Heal your gut
As we have seen in gut issues, many mental health problems can come from problems in the gut, which is known as the second brain.
In order to address mental health issues which might stem from the gut, follow the guidelines below to heal your gut.
The first and most important step you can take to heal your gut is to eat the right foods, eliminate the wrong foods, improve your digestion, and take gut-healing supplements. Read more about how to correct your nutrition and supplement to heal your gut by clicking on the links below.
Chronic stress can have a negative impact your gut health:
- It can slow your digestion, preventing you from absorbing brain-healthy nutrients
- It can weaken your gut lining, contributing to leaky gut
- It can harm healthy gut bacteria, contributing to gut dysbiosis Hawrelak JA, Myers SP (2004), The causes of intestinal dysbiosis: a review, Altern Med Rev. Jun;9(2): 180-97, Avaible at: https://www.ncbi.nlm.nih.gov/pubmed/15253677 [accessed February 2018]
It is important to manage your stress and make sure your stress hormones are balanced for optimal gut health.
Balance your stress hormones, improve your digestion and absorption, and contribute to healing your gut lining and balancing your gut bacteria by practicing relaxation techniques regularly.
In order to heal your gut, it is important to detoxify from addictive and toxic substances (alcohol, cigarettes, recreational and pharmaceutical drugs, such as benzodiazepines, NSAIDs (Non-Steroidal Anti-Inflammatory Drugs) all of which can damage the gut lining). It’s also important to detoxify your environment, replacing common household chemicals with more natural products.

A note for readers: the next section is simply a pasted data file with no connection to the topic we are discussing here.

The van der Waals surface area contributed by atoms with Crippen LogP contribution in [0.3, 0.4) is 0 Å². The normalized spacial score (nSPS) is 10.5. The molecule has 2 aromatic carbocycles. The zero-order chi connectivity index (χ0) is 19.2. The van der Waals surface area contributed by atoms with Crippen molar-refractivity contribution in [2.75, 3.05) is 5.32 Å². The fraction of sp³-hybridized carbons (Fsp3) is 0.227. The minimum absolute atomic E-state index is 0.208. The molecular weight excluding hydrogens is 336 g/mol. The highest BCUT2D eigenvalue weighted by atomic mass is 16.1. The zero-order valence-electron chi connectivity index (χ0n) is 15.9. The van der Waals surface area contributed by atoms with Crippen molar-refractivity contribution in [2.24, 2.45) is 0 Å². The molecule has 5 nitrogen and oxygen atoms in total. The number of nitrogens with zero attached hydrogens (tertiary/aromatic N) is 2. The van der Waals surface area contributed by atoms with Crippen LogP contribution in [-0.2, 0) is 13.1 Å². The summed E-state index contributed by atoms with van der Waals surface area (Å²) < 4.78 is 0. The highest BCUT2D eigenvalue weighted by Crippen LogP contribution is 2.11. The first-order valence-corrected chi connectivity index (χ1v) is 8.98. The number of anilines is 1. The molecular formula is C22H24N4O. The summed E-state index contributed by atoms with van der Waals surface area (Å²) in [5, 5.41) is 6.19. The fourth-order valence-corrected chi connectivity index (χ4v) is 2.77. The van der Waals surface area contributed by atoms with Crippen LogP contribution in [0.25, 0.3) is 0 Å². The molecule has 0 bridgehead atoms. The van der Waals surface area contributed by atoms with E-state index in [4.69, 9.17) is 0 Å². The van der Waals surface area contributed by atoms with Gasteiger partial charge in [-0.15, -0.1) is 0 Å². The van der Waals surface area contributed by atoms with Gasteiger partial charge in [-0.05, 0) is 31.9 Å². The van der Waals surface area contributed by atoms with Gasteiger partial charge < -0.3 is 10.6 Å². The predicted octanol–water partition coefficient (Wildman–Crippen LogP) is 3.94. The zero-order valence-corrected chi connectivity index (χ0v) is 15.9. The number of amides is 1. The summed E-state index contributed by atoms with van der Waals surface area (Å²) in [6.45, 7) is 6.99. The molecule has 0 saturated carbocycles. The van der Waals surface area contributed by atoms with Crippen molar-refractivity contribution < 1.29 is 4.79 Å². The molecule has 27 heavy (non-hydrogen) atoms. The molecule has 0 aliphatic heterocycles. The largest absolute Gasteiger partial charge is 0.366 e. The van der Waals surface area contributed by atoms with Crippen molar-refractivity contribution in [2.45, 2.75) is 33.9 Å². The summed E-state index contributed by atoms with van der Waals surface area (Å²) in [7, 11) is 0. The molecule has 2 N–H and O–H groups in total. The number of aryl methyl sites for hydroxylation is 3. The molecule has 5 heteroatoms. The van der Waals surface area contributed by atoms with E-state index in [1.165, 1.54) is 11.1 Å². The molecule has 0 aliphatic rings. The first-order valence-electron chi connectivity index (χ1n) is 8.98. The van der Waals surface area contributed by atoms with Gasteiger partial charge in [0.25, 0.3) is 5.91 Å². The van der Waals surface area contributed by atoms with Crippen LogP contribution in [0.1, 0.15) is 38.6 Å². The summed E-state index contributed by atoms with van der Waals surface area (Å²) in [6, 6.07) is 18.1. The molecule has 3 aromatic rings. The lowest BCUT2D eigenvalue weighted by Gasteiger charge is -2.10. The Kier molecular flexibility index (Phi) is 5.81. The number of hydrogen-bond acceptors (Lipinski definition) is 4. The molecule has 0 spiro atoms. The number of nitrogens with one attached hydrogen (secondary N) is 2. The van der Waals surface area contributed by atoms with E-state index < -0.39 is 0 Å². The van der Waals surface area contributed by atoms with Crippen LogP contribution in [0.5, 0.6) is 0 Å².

Read more about how to detoxify by clicking on the links below.
Hormone imbalances, for example lowered levels of estrogen in peri-menopause and menopause, and chronically elevated levels of cortisol and/or insulin, can contribute to inflammation in the body and damage the gut lining.
Ensuring optimal hormone balance can be helpful to heal and protect the gut.
Healthy breathing patterns, especially abdominal breathing, can reduce your stress levels, balance our nervous system, and improve digestion, all of which can contribute to a healthier gut.
Certain mind-body therapies can help you to relax, balance the nervous system, and enhance hormonal and neurotransmitter balance, aiding in healing your gut lining, and ensuring a better balance of bacteria in your gut.
Meditation can enhance gut healing by calming your nervous system, balancing your hormones and neurotransmitters, encouraging better breathing, thereby improving your digestion, healing the gut lining, and ensuring a more balanced micro-biome.
Mental therapy, whether self therapy or with a therapist, can help relax your nervous system, reduce anger and anxiety, and help to heal your gut.
Indeed, a more relaxed nervous system can help rebuild your gut lining, improve digestion, and optimise the balance of good and bad bacteria in your gut.
Exercise is important for gut healing, as it:
- Can enhance blood and lymph circulation, improving digestion and absorption of nutrients (as long as you wait at least 60 minutes after your last meal)
- Can aid in the removal of toxins, which as we have seen above, can be helpful for gut healing
- It can be relaxing and balancing for the nervous system, which is helpful for the balance of good and bad bacteria, and also for the gut’s integrity
The vagus nerve is one of the main nerves that connects the brain to the body. It is the physical conduit for the mind-body connection, and handles communication between the brain and gut.
It is crucial to balancing our nervous system, regulating heart rate and breathing and has many other functions which impact mental health. https://www.medicalnewstoday.com/articles/318128.php Poor function of the vagus nerve can lead to anxiety, insomnia and mood issues.
Certain exercises can be helpful to tone the vagus nerve, and therefore helpful to the gut-brain connection and mental health.
- Drink several glasses of water per day and gargle each sip until you finish the glass of water
- Gargle long and deep enough so that it’s a challenge
Sing as loud as you can when possible
- This works the muscles at the back of your throat
- Singing or gargling is like doing vagus-nerve-sprints Kharrazian, D. (2013). Why Isn’t My Brain Working? Carlsbad, CA: Elephant Press, p.169.
- Lay a tongue blade on the back of the tongue and push it down to activate the reflex
- To gag is like doing a pushup for the vagus nerve